U.S. and Allies Bomb Syria; Trump Calls Out Russia and Iran for Supporting “Murderous” Dictator

In 2013, the Syrian government crossed then-President Barack Obama’s “red line.” How? By using chemical weapons against its own people.

Obama appeared ready to order a missile launch. But he hesitated. Then he allowed advisers to talk him out of it.

Instead, he chose “diplomacy.” Three years later, he said that move required “political courage.” He claimed it was the right decision. Because it led to the removal of chemical weapons from the Bashar al-Assad regime.

Well, in April of 2017 and April of 2018, chemical weapons were once again used against Assad’s own people. So much for getting rid of the weapons.

War of Words… Then Attack

Following the most recent attack, President Donald Trump said he would punish the Syrian government for its “barbaric” act.

The Russian ambassador to Lebanon then warned the U.S. and its allies that any missiles fired at Syria would be shot down. Trump responded by warning Russia not to get involved.

His Twitter post promised that missiles fired at Syria “will be coming, nice and new and smart.”

He added that the Kremlin should not partner with a “Gas Killing Animal who kills his own people and enjoys it!”

U.S.-Led Assault Targets Chemical Weapons Program

Trump, who responded with missiles in 2017, did the same thing Friday night. But with 105 missiles, this strike was reportedly twice the size of last year’s assault.

Flying out of Qatar, U.S. Air Force B-1 bombers were used in the bombing campaign. According to Marine Corps General Joe Dunford, “important infrastructure was destroyed.”

He added that sites associated with the Syrian chemical weapons program were both “targeted and destroyed.”

Trump called it “a combined operation with the armed forces of France and the United Kingdom.”

“Obviously, the Assad regime did not get the message last year,” said Defense Secretary James Mattis.

‘Judged by the Friends They Keep’

Following the strike, Trump addressed the nation. After telling Americans what the U.S. and its allies did, he called out Russia and Iran.

He referred to them as the “two governments most responsible for supporting, equipping and financing the Assad regime.”

“To Iran and to Russia, I ask, ‘What kind of a nation wants to be associated with the mass murder of innocent men, women and children?’

“The nations of the world can be judged by the friends they keep. No nation can succeed in the long run by promoting rogue states, brutal tyrants and murderous dictators.”

Russia Threatens ‘Consequences’

Russia did not take kindly to the attack or to Trump’s comments.

The Russian ambassador to the U.S. warned there would be consequences for the strikes on Syria. He added it was not acceptable to insult Russia’s president (Vladimir Putin).

“A pre-designed scenario is being implemented,” the ambassador tweeted. “Again, we are being threatened. We warned that such actions will not be left without consequences.”

Putin called it an “act of aggression against a sovereign state.”

Russia Says Chemical Attack Was ‘Staged’

Last week, Russia’s foreign minister said his country’s experts found no trace of chemical weapons. That was after they inspected the site near Damascus.

He claimed the alleged chemical attack was “staged.” Thanks to the help of a foreign intelligence agency.

“Intelligence agencies of a state that is now striving to spearhead a Russophobic campaign were involved with the fabrication,” the foreign minister said.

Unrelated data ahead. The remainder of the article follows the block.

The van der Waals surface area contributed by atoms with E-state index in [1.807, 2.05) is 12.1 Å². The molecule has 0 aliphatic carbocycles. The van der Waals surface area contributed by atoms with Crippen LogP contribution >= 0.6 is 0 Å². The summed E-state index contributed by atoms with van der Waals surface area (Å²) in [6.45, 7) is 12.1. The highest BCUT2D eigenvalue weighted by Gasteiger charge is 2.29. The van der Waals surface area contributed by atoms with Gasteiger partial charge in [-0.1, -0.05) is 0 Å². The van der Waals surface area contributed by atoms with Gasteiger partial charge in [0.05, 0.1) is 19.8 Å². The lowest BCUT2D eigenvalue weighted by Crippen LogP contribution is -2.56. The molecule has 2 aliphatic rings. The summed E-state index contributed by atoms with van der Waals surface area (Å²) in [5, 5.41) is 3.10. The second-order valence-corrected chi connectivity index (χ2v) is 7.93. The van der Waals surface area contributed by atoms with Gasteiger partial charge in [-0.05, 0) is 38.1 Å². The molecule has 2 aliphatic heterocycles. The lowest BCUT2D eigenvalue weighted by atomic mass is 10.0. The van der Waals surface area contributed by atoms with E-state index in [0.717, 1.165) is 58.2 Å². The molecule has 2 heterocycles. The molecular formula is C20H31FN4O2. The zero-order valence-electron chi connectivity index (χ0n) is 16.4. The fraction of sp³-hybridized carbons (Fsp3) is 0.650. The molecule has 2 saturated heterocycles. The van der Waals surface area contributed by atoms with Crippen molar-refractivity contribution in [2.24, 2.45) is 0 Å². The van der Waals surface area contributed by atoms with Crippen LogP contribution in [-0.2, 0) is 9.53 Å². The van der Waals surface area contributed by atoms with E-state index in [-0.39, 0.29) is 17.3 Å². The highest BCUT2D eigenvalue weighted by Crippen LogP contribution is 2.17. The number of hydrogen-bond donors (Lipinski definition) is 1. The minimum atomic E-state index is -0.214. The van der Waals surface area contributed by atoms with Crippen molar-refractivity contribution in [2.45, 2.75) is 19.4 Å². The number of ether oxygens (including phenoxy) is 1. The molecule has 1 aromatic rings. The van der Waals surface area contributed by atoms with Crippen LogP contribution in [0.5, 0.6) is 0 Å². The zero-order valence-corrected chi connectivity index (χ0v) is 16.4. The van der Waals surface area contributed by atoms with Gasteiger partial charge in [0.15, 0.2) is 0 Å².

France Claims Proof of Chemical Weapons Use

But the French government announced it had proof the Syrian regime was responsible for the recent chemical attack. It reportedly killed approximately 50 people and injured hundreds.

NBC-TV reported that blood and urine samples from victims had traces of a nerve agent and chlorine. The report indicated that the Assad government was responsible.

The World Health Organization also chimed in. They said there were reports of about 500 people in Douma with symptoms similar to people exposed to toxic chemicals.

The organization added that 70 people had died while taking shelter in basements. And 43 of them had signs of exposure to highly toxic chemicals.

U.S.-Russia Relations ‘Worse’ Than Ever

Mattis said no follow-up attacks were planned. But Trump said the U.S. is prepared to “sustain” pressure on Assad. At least until he ends his criminal pattern of killing people with internationally banned chemical weapons.

Even before the U.S. military response Friday night, relations between the U.S. and Russia were not good.

“Our relationship with Russia is worse now than it has ever been, and that includes the Cold War,” the president tweeted last week.

“There is no reason for this,” he continued. “Russia needs us to help with their economy, something that would be very easy to do. And we all need nations to work together.”

It Looked Promising at First

Shortly after Trump’s election, Putin addressed the Russian parliament. He said, “We are prepared to cooperate with the new American administration.”

He added, “Mutual efforts by Russia and the United States in solving global and regional problems are in the interest of the entire world.”

A week after Trump took office, he spoke for nearly an hour by phone with Putin. Both governments called the conversation a step toward improvement of relations.

What Do You Think?

I’d like to know what you think about this situation.

Did Obama make the right decision in 2013 by trying to persuade Syria to get rid of its chemical weapons?

Or did Trump make the right decisions by bombing Syria in 2017 and last week. In order to make it as difficult as possible for Assad to use chemical weapons again?

Or, should Obama or Trump have taken a different course of action?

Leave a comment below and let us know your thoughts.


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